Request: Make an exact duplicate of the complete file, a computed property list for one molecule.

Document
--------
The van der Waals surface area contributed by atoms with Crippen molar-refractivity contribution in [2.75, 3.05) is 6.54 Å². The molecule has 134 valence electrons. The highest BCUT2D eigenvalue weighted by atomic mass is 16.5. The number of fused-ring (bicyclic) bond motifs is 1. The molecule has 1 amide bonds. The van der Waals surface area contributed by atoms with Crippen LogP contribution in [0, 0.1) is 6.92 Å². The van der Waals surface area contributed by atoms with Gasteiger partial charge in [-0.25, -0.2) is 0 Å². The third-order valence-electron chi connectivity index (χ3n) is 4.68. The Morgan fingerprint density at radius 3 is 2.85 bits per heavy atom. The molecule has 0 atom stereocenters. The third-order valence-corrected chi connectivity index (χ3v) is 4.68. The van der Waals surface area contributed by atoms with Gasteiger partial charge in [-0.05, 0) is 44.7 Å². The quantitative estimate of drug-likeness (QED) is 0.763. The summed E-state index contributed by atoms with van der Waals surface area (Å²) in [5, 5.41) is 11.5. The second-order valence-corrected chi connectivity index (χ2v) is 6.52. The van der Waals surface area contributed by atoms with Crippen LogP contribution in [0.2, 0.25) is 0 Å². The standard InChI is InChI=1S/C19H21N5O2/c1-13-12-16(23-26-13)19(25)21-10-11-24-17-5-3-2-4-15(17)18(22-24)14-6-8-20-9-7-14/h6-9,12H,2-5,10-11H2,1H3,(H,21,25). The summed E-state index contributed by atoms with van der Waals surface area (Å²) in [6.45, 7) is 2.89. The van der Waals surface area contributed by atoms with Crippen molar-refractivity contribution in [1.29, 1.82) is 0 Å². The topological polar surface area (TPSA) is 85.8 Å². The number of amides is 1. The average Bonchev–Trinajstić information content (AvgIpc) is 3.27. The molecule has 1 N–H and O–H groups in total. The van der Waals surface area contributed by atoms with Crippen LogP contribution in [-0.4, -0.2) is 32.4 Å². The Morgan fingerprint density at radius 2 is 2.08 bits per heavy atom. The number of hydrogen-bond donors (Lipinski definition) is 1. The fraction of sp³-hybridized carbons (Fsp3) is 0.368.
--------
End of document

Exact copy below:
The van der Waals surface area contributed by atoms with Crippen molar-refractivity contribution in [2.75, 3.05) is 6.54 Å². The molecule has 134 valence electrons. The highest BCUT2D eigenvalue weighted by atomic mass is 16.5. The number of fused-ring (bicyclic) bond motifs is 1. The molecule has 1 amide bonds. The van der Waals surface area contributed by atoms with Crippen LogP contribution in [0, 0.1) is 6.92 Å². The van der Waals surface area contributed by atoms with Gasteiger partial charge in [-0.25, -0.2) is 0 Å². The third-order valence-electron chi connectivity index (χ3n) is 4.68. The Morgan fingerprint density at radius 3 is 2.85 bits per heavy atom. The molecule has 0 atom stereocenters. The third-order valence-corrected chi connectivity index (χ3v) is 4.68. The van der Waals surface area contributed by atoms with Gasteiger partial charge in [-0.05, 0) is 44.7 Å². The quantitative estimate of drug-likeness (QED) is 0.763. The summed E-state index contributed by atoms with van der Waals surface area (Å²) in [5, 5.41) is 11.5. The second-order valence-corrected chi connectivity index (χ2v) is 6.52. The van der Waals surface area contributed by atoms with Crippen LogP contribution in [0.2, 0.25) is 0 Å². The standard InChI is InChI=1S/C19H21N5O2/c1-13-12-16(23-26-13)19(25)21-10-11-24-17-5-3-2-4-15(17)18(22-24)14-6-8-20-9-7-14/h6-9,12H,2-5,10-11H2,1H3,(H,21,25). The summed E-state index contributed by atoms with van der Waals surface area (Å²) in [6.45, 7) is 2.89. The van der Waals surface area contributed by atoms with Crippen molar-refractivity contribution in [1.29, 1.82) is 0 Å². The topological polar surface area (TPSA) is 85.8 Å². The number of amides is 1. The average Bonchev–Trinajstić information content (AvgIpc) is 3.27. The molecule has 1 N–H and O–H groups in total. The van der Waals surface area contributed by atoms with Crippen LogP contribution in [-0.4, -0.2) is 32.4 Å². The Morgan fingerprint density at radius 2 is 2.08 bits per heavy atom. The number of hydrogen-bond donors (Lipinski definition) is 1. The fraction of sp³-hybridized carbons (Fsp3) is 0.368.